by Devon Brooke Clasen
A far cry from the flashy, showy style of so many shows and attractions in Las Vegas, “Titanic: The Artifact Exhibition” at the Tropicana Resort presents a moving, memorable yet haunting historic survey of the 20th century’s most infamous maritime disaster, showcased in a generously sized 25,000-square-foot retrospective.
Entering the exhibit, each visitor is outfitted with a personal audio device, supplying narrated commentary and facts as well as dramatic readings of historic quotes from figures connected to the ship’s construction. Additionally, guests are provided with a charming keepsake boarding pass for the RMS Titanic, complete with the name and personal information of an actual passenger, whose fate is to be revealed upon the exhibition’s completion; a clever yet sobering touch to truly personalize the experience.
Inside the exhibit, visitors stroll down aisles arranged chronologically, illustrating the timeline of events and detailing the conception, creation and completion of the legendary liner, deemed “practically unsinkable” in its day, a boast which virtually dared its ultimate fate. Brick corridors are appointed with blueprints, plans and large historic photographs interspersed among written tidbits, which serve to support the audio tidbits. The audio component merely serves to provide a more dramatic version of the facts. If you don’t mind reading the appropriately brief written accounts, the audio portion is not necessary, as the information presented is redundant.
Leaving the Titanic’s creation on land, visitors “board” the vessel, and travel down a replica of a service hallway, complete with rumbling engine noise courtesy of a cunningly hidden sound system which truly demonstrates the less-than-luxe conditions that the third class passengers experienced. A third class cabin is reproduced, similarly styled as the sparse, cramped, non-private accommodations of the Titanic’s poorest passengers. Next, the opulence and grandeur of the first class suites is presented; their luxurious accommodations feature newfangled electrical lighting, fine woodwork, delicate porcelain and a spacious floor plan, creating a striking juxtaposition of the lives of those lost, both rich and poor, aboard the doomed liner.
Visitors then walk onto a recreation of the leisure deck, which, dimly lit, chilled to approximate frigid arctic evenings, blanketed by a star field and enlivened with sound and lighting effects, truly gives the impression of the stark surroundings and isolated feel of the ship’s distant location. According to the timeline, that fateful moment is close at hand, and the next portion of the exhibit offers a tangible, tactile experience to transport visitors to that night, to truly understand the icy conditions awaiting the ill-fated passengers. A life sized iceberg, housed in an effectively darkened and gloomy room, is maintained at North Atlantic Ocean temperatures, and invites visitors to experience the chilly sensation of the freezing ocean waters that awaited. Emblazoned on the walls, quotes from firsthand witnesses describe the perilous events following the ship’s ominous encounter with the “berg.”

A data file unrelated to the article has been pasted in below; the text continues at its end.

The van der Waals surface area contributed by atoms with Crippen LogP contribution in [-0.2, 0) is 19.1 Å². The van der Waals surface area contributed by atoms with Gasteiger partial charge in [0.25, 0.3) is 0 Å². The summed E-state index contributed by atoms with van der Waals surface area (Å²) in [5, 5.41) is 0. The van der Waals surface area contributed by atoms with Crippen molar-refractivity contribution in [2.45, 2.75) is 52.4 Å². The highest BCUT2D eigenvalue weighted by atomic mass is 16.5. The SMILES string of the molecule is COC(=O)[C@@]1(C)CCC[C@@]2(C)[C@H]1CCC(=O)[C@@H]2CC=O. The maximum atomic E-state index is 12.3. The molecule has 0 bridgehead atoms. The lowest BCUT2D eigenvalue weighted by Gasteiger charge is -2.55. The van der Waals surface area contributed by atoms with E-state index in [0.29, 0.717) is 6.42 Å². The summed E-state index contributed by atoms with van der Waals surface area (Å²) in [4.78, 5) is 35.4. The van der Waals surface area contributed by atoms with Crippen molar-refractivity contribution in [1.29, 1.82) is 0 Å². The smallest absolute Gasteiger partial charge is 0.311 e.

Arranged throughout the exhibit, a variety of morbid relics, artifacts and vestiges, recovered from the ship’s wreckage site, restored and dramatically displayed, provide a moving, even heartbreaking account of the passengers’ lives. Some items, like jewelry, mirrors, well-tanned leather accessories, glassware and ceramics seem untouched by time, and it remains unfathomable that they’ve spent a lifetime at the bottom of the sea. Fragile paper documents, money and postcards haven’t fared as well, as the ravages of time and corrosive salt water have left their mark. Rusted hardware, fixtures and appointments from the vessel are poignantly presented, and the awe and power of that moment is truly felt by all who pass by.
Most profound of all, personal items such as clothing, jewelry, toiletries and family keepsakes allow visitors to feel the intense gravity of the disaster in a way not possibly communicated on either the big or small screen. One can imagine that the delicate pair of spectacles or the chef’s toque on display may have been worn just moments before their owners’ untimely fate. Perhaps the most somber artifact, the exhibit includes a corroded clarinet played by a band member of the infamous Titanic orchestra, whose melody played on even as the ship met with its end. Viewing these items, visitors feel a very real sense of loss and tragedy.
Upon completion of the exhibit, visitors can examine a wall featuring the names of all the passengers, and find the person named on the boarding pass provided at the entrance. To discover whether “you” survived or not points to the uncertainty and unpredictability of survival, no doubt experienced by all during this devastating disaster.
Two souvenir photo ops are offered throughout the tour, one with a green screen backdrop later filled in with a digitally reproduced scene, the other on a recreation of the aptly named Grand Staircase. Benches are arranged along the tour, allowing guests to rest and take in the enormity of that fateful day. Uplifting it is not, but historically fascinating, powerful and undeniably moving, “Titanic: The Artifact Exhibition” provides a stirring and historically significant option for visitors seeking substance with their Vegas style.